Seen from a biblical perspective, the chechaquo is the fool described in Proverbs: “The way of a fool seems right to him, but a wise man takes advice” (12:15). His chief vice and his fate are set forth in Proverbs 16:18: “Pride goes before destruction, and a haughty spirit before a fall.” Indeed, even the Wikipedia editor gets it: “It is the man’s own folly and arrogance that cause his death.” The chechaquo dies, then, because, in his arrogance, he rejected the advice of an authority whose long experience had earned him the appellation “old-timer.”
Thus, there is a tension in London’s story between the author’s explanation of the chechaquo’s death, lack of imagination, and the explanation drawn from the story itself, this everyman’s hubris. Similarly, there is a tension between the meaninglessness of it all implied by London’s naturalism and the meaningfulness to be derived from the succession of the chechaquo’s thoughts about the old-timer and his advice. In his visionary apostrophe to the old-timer, the dying man admits that he was wrong. This is the moral crux of the story, where right and wrong are established by the chechaquo’s “deathbed” confession.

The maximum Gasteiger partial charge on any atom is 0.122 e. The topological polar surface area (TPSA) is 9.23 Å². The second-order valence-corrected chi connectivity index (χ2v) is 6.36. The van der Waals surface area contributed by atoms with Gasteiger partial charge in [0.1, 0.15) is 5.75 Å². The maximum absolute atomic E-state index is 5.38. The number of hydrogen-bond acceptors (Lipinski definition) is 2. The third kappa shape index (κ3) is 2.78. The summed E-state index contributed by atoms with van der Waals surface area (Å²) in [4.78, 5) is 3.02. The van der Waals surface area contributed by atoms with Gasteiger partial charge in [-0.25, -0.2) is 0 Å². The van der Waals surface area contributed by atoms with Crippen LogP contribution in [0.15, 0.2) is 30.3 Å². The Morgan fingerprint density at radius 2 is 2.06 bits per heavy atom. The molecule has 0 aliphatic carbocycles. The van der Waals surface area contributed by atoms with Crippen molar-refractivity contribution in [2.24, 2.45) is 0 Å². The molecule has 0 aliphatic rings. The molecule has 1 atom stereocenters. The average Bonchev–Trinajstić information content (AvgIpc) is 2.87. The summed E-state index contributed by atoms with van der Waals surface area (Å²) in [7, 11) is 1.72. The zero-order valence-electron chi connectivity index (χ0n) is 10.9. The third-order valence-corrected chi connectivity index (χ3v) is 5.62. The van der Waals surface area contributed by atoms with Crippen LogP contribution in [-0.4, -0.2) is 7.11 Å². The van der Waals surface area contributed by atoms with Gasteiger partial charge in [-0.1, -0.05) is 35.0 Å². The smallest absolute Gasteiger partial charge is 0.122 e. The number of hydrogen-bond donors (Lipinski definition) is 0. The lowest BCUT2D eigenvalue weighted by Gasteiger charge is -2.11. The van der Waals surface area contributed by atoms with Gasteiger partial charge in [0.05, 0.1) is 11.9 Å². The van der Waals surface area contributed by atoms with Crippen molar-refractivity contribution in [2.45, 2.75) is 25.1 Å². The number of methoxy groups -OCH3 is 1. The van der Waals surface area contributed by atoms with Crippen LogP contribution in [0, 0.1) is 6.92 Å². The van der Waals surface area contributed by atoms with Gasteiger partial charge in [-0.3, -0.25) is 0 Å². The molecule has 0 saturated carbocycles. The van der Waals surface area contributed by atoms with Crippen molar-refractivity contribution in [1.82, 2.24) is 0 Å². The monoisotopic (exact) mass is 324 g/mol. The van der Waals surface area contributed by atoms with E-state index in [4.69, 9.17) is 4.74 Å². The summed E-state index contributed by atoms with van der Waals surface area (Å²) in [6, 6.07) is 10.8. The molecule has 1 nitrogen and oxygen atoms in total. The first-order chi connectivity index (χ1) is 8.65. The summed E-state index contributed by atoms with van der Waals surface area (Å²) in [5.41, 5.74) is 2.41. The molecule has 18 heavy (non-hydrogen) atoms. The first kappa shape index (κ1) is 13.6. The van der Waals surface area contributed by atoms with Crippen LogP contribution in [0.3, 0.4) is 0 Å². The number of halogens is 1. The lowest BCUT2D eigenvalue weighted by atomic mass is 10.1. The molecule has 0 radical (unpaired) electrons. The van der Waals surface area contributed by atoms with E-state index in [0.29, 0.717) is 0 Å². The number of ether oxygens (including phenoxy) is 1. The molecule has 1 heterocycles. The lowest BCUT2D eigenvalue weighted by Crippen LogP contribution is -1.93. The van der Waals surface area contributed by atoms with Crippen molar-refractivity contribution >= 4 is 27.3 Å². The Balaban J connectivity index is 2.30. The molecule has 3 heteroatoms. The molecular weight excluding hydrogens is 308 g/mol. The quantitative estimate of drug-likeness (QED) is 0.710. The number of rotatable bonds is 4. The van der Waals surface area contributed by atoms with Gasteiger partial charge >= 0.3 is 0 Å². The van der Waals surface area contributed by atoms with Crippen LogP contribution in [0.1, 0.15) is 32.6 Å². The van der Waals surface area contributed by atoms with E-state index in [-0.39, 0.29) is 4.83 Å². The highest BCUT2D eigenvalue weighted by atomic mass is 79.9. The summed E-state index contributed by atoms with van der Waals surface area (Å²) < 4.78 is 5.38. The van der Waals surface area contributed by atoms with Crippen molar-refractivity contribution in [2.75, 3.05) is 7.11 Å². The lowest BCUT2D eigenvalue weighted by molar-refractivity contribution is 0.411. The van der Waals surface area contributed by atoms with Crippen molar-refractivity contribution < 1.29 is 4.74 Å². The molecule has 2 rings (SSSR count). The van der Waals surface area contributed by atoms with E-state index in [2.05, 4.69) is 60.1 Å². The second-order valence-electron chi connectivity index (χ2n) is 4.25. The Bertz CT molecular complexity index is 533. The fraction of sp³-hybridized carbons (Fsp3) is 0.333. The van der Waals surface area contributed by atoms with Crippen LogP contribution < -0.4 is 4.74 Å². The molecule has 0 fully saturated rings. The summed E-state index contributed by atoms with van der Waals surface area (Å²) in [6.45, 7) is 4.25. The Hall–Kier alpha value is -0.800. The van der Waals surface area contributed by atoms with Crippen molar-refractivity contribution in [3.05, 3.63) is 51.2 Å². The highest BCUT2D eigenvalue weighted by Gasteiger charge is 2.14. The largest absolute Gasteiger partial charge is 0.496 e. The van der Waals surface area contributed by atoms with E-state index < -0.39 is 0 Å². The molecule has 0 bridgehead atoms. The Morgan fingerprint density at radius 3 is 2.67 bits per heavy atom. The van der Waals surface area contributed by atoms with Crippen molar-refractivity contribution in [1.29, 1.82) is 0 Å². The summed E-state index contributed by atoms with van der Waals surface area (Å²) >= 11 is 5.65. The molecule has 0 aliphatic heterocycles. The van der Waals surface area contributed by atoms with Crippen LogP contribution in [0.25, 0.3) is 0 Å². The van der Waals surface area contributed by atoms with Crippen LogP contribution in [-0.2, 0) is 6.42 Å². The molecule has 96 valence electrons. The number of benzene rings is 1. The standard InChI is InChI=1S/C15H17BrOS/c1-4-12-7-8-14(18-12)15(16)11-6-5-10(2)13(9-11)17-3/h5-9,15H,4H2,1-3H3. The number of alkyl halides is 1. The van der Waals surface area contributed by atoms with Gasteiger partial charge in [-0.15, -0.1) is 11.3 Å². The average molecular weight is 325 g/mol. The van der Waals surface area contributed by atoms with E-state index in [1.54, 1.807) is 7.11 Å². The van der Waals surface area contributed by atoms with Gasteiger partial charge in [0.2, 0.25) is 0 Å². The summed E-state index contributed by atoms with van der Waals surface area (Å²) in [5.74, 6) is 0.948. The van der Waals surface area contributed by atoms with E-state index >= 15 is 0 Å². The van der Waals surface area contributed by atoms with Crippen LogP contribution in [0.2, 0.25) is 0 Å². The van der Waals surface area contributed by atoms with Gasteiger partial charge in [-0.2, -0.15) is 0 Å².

The penalty for his vice of arrogance is his fool’s death in 107 degrees of frost. The story’s obvious and absolute moral, enforced in the death penalty inflicted by Nature, contradicts the author’s naturalism. But the story’s moral of humility and prudent submission to the creation’s physical and moral order emerges, nevertheless, from the narrative itself. Thus, in this story, London’s artistic vision, if not his intellect, dwells within the Tao or Natural Law of creation.
So why does London try to explain his story in advance instead of just letting it speak for itself? Could it be that he realized that the arrogance of the chechaquo is so obvious that readers would draw the moral it suggests? Perhaps, since he rejected such morality himself, he tried to guide his readers to an amoral reason—lack of imagination—for the demise of his antihero. If so, London’s naturalism prevented him from properly understanding his own story.